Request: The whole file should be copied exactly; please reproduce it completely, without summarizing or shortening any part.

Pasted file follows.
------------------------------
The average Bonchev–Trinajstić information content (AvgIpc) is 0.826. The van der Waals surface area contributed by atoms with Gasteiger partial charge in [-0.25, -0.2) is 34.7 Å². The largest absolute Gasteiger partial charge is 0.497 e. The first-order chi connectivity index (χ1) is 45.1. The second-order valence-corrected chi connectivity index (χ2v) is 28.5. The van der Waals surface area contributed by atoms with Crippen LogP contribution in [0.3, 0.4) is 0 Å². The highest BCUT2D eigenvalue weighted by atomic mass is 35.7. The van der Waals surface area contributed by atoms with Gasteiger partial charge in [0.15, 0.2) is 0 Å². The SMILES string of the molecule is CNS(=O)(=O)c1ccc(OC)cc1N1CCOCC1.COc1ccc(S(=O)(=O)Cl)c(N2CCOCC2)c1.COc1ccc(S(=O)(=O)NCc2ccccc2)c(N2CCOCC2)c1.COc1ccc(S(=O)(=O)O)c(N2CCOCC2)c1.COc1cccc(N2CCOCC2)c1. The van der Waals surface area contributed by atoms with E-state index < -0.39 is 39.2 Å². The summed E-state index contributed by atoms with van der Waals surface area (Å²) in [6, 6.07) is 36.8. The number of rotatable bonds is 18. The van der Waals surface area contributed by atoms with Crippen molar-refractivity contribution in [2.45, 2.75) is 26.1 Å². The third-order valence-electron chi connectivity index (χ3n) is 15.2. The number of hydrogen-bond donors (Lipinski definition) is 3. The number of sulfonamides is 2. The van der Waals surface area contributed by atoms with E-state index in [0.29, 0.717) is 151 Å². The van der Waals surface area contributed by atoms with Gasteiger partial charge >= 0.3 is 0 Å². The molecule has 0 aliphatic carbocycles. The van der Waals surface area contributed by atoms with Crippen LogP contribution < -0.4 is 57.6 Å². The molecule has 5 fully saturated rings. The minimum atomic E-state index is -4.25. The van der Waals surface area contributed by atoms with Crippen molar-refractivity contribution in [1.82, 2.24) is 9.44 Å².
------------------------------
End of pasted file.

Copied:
The average Bonchev–Trinajstić information content (AvgIpc) is 0.826. The van der Waals surface area contributed by atoms with Gasteiger partial charge in [-0.25, -0.2) is 34.7 Å². The largest absolute Gasteiger partial charge is 0.497 e. The first-order chi connectivity index (χ1) is 45.1. The second-order valence-corrected chi connectivity index (χ2v) is 28.5. The van der Waals surface area contributed by atoms with Crippen LogP contribution in [0.3, 0.4) is 0 Å². The highest BCUT2D eigenvalue weighted by atomic mass is 35.7. The van der Waals surface area contributed by atoms with Gasteiger partial charge in [0.15, 0.2) is 0 Å². The SMILES string of the molecule is CNS(=O)(=O)c1ccc(OC)cc1N1CCOCC1.COc1ccc(S(=O)(=O)Cl)c(N2CCOCC2)c1.COc1ccc(S(=O)(=O)NCc2ccccc2)c(N2CCOCC2)c1.COc1ccc(S(=O)(=O)O)c(N2CCOCC2)c1.COc1cccc(N2CCOCC2)c1. The van der Waals surface area contributed by atoms with E-state index < -0.39 is 39.2 Å². The summed E-state index contributed by atoms with van der Waals surface area (Å²) in [6, 6.07) is 36.8. The number of rotatable bonds is 18. The van der Waals surface area contributed by atoms with Crippen molar-refractivity contribution in [2.45, 2.75) is 26.1 Å². The third-order valence-electron chi connectivity index (χ3n) is 15.2. The number of hydrogen-bond donors (Lipinski definition) is 3. The number of sulfonamides is 2. The van der Waals surface area contributed by atoms with E-state index in [0.29, 0.717) is 151 Å². The van der Waals surface area contributed by atoms with Gasteiger partial charge >= 0.3 is 0 Å². The molecule has 0 aliphatic carbocycles. The van der Waals surface area contributed by atoms with Crippen LogP contribution < -0.4 is 57.6 Å². The molecule has 5 fully saturated rings. The minimum atomic E-state index is -4.25. The van der Waals surface area contributed by atoms with Crippen molar-refractivity contribution in [1.82, 2.24) is 9.44 Å².